"Section 339(1) of the Code provides that "where a pardon has been tendered under s. 337 or s. 338, and the Public Prosecutor certifies that in his opinion any person who has accepted such tender has, either by willfully concealing anything essential or by giving false evidence, not complied with the condition on which the tender was made, such person may be tried for the offence in respect of which the pardon was so tendered, or for any other offence of which he appears to have been guilty in connection with the same matter". The proviso to this sub-section prohibits the trial of such person jointly with any of the other accused and that such person shall be entitled to plead at such trial that he had complied with the condition upon which such tender was made. The provisions of this section clearly pre-suppose that the pardon which had been tendered to a person had been accepted by him and that thereafter that person had willfully concealed anything essential or had given false evidence and therefore had not complied with the condition on which the tender was made to him. Section 337 of the Code, under which a pardon is tendered, shows that such tender is made on the condition that the person to whom it is tendered makes a full and true disclosure of the whole of the circumstances within his knowledge relative to the offence and to every other person concerned whether as a principal or an abettor to the commission thereof. Sub-section (2) of this section requires that every person who has accepted a tender shall be examined as a witness in the court of the Magistrate taking cognizance of the offence and in the subsequent trial, if any. It is clear, therefore, that a mere tender of pardon does not attract the provisions of s. 339. There must be an acceptance of it and the person who has accepted the pardon must be examined as a witness. It is only thereafter that the provisions of s. 339 come into play and the person who accepted the pardon may be tried for the offence in respect of which the pardon was tendered, if the Public Prosecutor certifies that in his opinion he has, either willfully concealed anything essential or had given false evidence and had not complied with the condition on which the tender was made." Relying on this case, Mr. Lahoty submitted that the High Court was not right in stating that as yet the Appellant was an accused. He submitted that the pardon would continue to operate unless and until it has been revoked under Section 308 of the Criminal Procedure Code.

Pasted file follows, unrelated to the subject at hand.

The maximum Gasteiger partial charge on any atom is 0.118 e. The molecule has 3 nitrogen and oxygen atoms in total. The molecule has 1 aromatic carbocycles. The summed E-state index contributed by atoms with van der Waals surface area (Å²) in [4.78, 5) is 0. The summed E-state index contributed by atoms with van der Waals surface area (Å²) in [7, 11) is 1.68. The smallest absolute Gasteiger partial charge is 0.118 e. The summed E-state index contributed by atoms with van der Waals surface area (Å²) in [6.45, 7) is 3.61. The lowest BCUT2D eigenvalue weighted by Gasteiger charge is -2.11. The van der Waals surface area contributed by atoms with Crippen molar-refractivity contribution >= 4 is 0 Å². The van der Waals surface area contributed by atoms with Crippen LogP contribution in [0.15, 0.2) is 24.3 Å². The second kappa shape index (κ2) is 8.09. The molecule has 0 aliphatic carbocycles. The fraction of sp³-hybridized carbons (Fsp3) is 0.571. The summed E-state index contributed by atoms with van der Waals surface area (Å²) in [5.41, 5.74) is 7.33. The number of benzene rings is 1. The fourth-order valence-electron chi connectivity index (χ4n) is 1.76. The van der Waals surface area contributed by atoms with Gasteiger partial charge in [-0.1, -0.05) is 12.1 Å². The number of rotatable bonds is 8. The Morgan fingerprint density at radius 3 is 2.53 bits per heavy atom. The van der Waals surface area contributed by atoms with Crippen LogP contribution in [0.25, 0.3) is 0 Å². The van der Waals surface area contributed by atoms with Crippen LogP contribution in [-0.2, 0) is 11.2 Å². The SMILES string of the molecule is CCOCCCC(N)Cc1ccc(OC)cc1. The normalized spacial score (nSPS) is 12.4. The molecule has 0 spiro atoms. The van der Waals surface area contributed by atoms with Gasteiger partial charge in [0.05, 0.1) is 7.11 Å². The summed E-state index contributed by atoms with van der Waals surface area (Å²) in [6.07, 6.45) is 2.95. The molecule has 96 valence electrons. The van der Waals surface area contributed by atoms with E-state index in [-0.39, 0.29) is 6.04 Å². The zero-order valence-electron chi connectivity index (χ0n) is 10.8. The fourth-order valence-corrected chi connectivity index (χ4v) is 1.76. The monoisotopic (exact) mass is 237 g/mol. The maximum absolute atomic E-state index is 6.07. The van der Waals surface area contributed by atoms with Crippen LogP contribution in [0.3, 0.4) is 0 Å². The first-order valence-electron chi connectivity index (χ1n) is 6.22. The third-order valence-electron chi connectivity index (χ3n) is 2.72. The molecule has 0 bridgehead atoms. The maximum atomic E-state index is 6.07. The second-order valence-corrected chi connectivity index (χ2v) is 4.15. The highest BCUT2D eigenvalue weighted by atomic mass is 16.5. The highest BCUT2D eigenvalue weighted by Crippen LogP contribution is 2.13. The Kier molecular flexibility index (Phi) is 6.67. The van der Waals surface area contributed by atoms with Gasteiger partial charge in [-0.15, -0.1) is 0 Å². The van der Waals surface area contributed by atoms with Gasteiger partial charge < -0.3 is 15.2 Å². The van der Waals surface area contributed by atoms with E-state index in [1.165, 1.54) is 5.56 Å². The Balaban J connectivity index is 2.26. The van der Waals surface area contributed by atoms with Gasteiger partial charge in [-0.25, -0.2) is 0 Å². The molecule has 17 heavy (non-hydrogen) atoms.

Mr. Lahoty also relied upon the case of State vs. Hiralal G. Kothari and others reported in [1960 (2) SCR 355], wherein it has been held that the person to whom pardon is tendered is expected to state the whole truth including details of any other subsidiary offence which might have been committed in the course of the commission of the offence for which pardon is tendered. It has been held that the pardon tendered must include the subsidiary offence, even though if the subsidiary offence alone was committed no pardon could have been tendered for the same. He also relied upon the case of Harumal Paramanand vs. Emperor reported in A.I.R. (1915) Sind 43, wherein it has been held that if there are more offences than one and if anyone of them is an offence exclusively triable by the Sessions Court, then pardon could be granted even though the other offences alleged or charged are not triable by the Sessions Court. He further relies upon the case of Shiam Sunder vs. Emperor reported in AIR 1921 Allahabad 234, wherein an approver in a dacoity case also disclosed where arms possessed by the gang were kept. After he was released from the dacoity case he was prosecuted under the Arms Act for possession of arms. It was held that the illegal possession of arms and ammunition was an offence in connection with the matter of docoity. It was held that arms were the implements of his trade and crime and that it was impossible to separate the possession of the arms from guilt as a dacoit. It was held that he could not make a full and true disclosure relating to the offence of dacoity without referring to the arms possessed by the gang. It was held that he could not be prosecuted as the pardon covered even this act. In this case, it has also been pointed out that if, however, he had made disclosure in respect of some other felony which was not connected with the felony for which he has been prosecuted, even though that would not be covered by the pardon, the Court should recommend to the prosecution not to proceed against him in respect of that other offence.